There is still a heavy troop presence in Kardze town, Kardze Tibetan Autonomous Prefecture, a month on from the suppression of peaceful protests there on March 18. The protests began with a Tibetan man, Sangpo, shouting slogans, who was joined by a crowd of around 100 people. An eyewitness said: “Extra security forces had arrived in Kardze in previous days to bolster security, and they confronted the protestors. They threatened to shoot unless the protestors dispersed, and after that one section of the crowd broke away and obeyed the order. The protestors remained entirely peaceful, not even a stone was thrown. Police moved in on the remainder, beating them with clubs, and arrested at least 12 of them. They beat people savagely, aiming at the head, and it is possible that one or two may have been killed or mortally wounded on the spot, but no-one knows exactly.”
Following the incident, and in the past few weeks, soldiers have been posted at different intersections of Kardze town and at nearby monasteries, restricting the movement of local people and confining monks to the monasteries. Local officials told people in the town that a new political education campaign was being launched to denounce the Dalai Lama and ‘splittist forces’, and that anyone with children attending schools run by the exile government in India or Nepal would have to bring them home. According to one Tibetan source, three monks from one local monastery, Dugu Gonpa, committed suicide, in an act that may have been in protest against the crackdown and subsequent pressure to denounce the Dalai Lama.
The Tibetan service of Radio Free Asia reported that four people were killed during suppression of the protest in Kardze town, including Ngo-ga and 50-year old monk Jamyang Jampel. Also according to RFA, the arrested included Tseten Phuntsok (former chantmaster of Kandze monastery), Chime Gonpo, Pema Dechen, Gonpo, Shao Mimi (a woman aged about 40, wounded in the protest), Tashi Pelden, Loyang, Tsering Dorje and Sangpo.
On April 12, the authorities gathered together senior religious figures and others from all 18 counties in Kardze for meetings, where everyone present was instructed to sign a document opposing the Dalai Lama. The authorities issued the order that from April 13 onwards, a new campaign of ‘patriotic education’ directed against the ‘Dalai clique’ would be instituted in the first group of 43 monasteries in the prefecture.
Kardze county has been the site of more political imprisonment of Tibetans than any other county outside the Tibet Autonomous Region since 1987, according to the Congressional-Executive Commission on China Political Prisoner Database. The People’s Armed Police have used lethal force in three adjoining Kardze Tibetan Autonomous counties in a period of less than three weeks, according to the CECC (www.cecc.gov).
Food shortage threatened due to security sweep in Kham and the situation at Tongkor
In some areas of rural Kham, there are fears for the year’s harvest as protests and crackdown have coincided with the critical sowing season. A source from the Tongkor area of Kham, said last week: “The sowing season has just started but today the agricultural fields are completely deserted and empty. You see only Chinese army roaming around and searching the houses. Except the very old and very young ones, all the monks and all able lay people (farmers) from the surrounding villages have left their homes and gone to places high up in the mountains and forest areas.” The same source said that if sowing could not be carried out in time, there is a severe risk that the local community will not have enough to eat.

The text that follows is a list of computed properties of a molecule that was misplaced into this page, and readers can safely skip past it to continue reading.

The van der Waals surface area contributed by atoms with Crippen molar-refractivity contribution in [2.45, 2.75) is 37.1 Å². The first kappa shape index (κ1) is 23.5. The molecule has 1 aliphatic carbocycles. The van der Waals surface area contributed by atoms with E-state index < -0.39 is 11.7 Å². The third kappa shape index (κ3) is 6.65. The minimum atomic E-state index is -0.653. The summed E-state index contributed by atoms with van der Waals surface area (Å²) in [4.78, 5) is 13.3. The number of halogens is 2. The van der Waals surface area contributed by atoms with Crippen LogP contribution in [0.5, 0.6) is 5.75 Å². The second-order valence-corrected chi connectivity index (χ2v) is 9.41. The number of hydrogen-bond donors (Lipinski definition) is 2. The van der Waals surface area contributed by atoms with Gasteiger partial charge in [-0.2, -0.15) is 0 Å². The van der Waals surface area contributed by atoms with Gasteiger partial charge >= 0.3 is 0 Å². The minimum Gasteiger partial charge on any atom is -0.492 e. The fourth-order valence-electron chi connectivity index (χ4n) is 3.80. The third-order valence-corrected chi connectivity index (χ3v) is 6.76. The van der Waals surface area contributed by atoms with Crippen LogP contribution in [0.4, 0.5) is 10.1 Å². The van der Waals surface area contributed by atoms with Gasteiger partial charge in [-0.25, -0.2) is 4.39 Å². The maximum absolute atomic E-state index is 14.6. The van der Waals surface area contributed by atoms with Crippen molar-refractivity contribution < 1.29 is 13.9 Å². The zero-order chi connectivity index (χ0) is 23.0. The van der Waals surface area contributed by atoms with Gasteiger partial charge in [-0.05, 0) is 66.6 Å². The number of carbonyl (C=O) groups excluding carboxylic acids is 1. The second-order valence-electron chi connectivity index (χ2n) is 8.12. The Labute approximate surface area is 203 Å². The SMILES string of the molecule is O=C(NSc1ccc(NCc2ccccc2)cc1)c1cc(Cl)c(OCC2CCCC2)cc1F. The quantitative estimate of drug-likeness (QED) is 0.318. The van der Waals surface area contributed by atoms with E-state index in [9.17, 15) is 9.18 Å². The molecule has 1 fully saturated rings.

On April 3, troops fired upon protestors from Tongkor (Chinese: Donggu) monastery 60 kilometers from Kardze (Chinese: Ganzi) town, killing at least ten to 15 people. (ICT report, Eight Tibetans killed in Kardze: new phase in protests in Tibet) The protests appeared to have been sparked by the arrival of an official work team to carry out patriotic education in the monastery. After the shooting, about 20 seriously injured people were taken to a local hospital under armed guard. This hospital is currently surrounded by troops and according to a report received a few days ago, no visitors are permitted. The local authorities announced a reward of thousands of yuan to anyone who gives information about those who are leaking out the news of the protests and their suppression to the outside world.
The Tibetans who died have been named as follows: Lobsang Rinchen, 20, male; Thupten Zamden, 27, male; Phurbhu Delek, 30, male;Tsering Kyi, 23, female; Telo, 32, female; Sangmo, 34, female; Druklang Tso, 34, female; Tsering Yangzom, late twenties, female; Tsering Lhamo, mid twenties, female; and an unidentified boy in his teens.
Many monks fled from the monastery and were too frightened to return, according to reports received by ICT. According to two reports received from the region, the authorities issued a warning that they would destroy Tongkor monastery if the monks did not return. The monastery is still surrounded by armed troops and locals are deeply concerned about its preservation. Tongkor monastery contains ancient thangkas and other precious religious artefacts that the monastic and lay community managed to preserve throughout the Cultural Revolution. A Tibetan source with close connections in the area told ICT: “Tongkor Monastery is a famous monastery with a long history. Gold statues of Buddha, Thangkha [Tibetan religious] paintings and other valuables survived the disaster in the ‘Cultural Revolution’, but we worry very much whether they can survive this disaster now.”